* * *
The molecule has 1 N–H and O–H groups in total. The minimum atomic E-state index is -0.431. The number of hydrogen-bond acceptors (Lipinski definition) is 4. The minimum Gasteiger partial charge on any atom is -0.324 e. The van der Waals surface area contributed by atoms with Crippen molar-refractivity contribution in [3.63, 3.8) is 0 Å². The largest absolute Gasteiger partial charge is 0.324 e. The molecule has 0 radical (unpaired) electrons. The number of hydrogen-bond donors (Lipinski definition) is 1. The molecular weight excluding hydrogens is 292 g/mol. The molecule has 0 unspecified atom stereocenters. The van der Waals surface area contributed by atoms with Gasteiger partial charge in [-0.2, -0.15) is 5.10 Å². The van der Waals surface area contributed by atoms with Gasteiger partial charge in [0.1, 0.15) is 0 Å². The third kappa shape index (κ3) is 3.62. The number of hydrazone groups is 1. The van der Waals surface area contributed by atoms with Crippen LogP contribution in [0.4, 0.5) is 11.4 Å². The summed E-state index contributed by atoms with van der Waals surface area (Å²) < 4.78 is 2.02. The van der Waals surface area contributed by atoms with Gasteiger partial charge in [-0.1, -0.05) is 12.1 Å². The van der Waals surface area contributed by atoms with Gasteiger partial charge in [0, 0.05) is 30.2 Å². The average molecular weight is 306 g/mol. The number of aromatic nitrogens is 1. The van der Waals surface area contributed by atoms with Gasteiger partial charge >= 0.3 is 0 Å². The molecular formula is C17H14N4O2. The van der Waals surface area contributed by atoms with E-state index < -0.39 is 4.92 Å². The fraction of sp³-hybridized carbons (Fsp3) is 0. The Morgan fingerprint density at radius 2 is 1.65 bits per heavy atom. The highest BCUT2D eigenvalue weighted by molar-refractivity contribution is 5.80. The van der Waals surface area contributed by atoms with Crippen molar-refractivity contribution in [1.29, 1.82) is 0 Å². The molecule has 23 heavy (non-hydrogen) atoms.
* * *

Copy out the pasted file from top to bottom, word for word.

The molecule has 1 N–H and O–H groups in total. The minimum atomic E-state index is -0.431. The number of hydrogen-bond acceptors (Lipinski definition) is 4. The minimum Gasteiger partial charge on any atom is -0.324 e. The van der Waals surface area contributed by atoms with Crippen molar-refractivity contribution in [3.63, 3.8) is 0 Å². The largest absolute Gasteiger partial charge is 0.324 e. The molecule has 0 radical (unpaired) electrons. The number of hydrogen-bond donors (Lipinski definition) is 1. The molecular weight excluding hydrogens is 292 g/mol. The molecule has 0 unspecified atom stereocenters. The van der Waals surface area contributed by atoms with Gasteiger partial charge in [-0.2, -0.15) is 5.10 Å². The van der Waals surface area contributed by atoms with Gasteiger partial charge in [0.1, 0.15) is 0 Å². The third kappa shape index (κ3) is 3.62. The number of hydrazone groups is 1. The van der Waals surface area contributed by atoms with Crippen LogP contribution in [0.4, 0.5) is 11.4 Å². The summed E-state index contributed by atoms with van der Waals surface area (Å²) < 4.78 is 2.02. The van der Waals surface area contributed by atoms with Gasteiger partial charge in [-0.1, -0.05) is 12.1 Å². The van der Waals surface area contributed by atoms with Gasteiger partial charge in [0, 0.05) is 30.2 Å². The average molecular weight is 306 g/mol. The number of aromatic nitrogens is 1. The van der Waals surface area contributed by atoms with Gasteiger partial charge >= 0.3 is 0 Å². The molecular formula is C17H14N4O2. The van der Waals surface area contributed by atoms with E-state index < -0.39 is 4.92 Å². The fraction of sp³-hybridized carbons (Fsp3) is 0. The Morgan fingerprint density at radius 2 is 1.65 bits per heavy atom. The highest BCUT2D eigenvalue weighted by molar-refractivity contribution is 5.80. The van der Waals surface area contributed by atoms with Crippen molar-refractivity contribution in [1.29, 1.82) is 0 Å². The molecule has 23 heavy (non-hydrogen) atoms.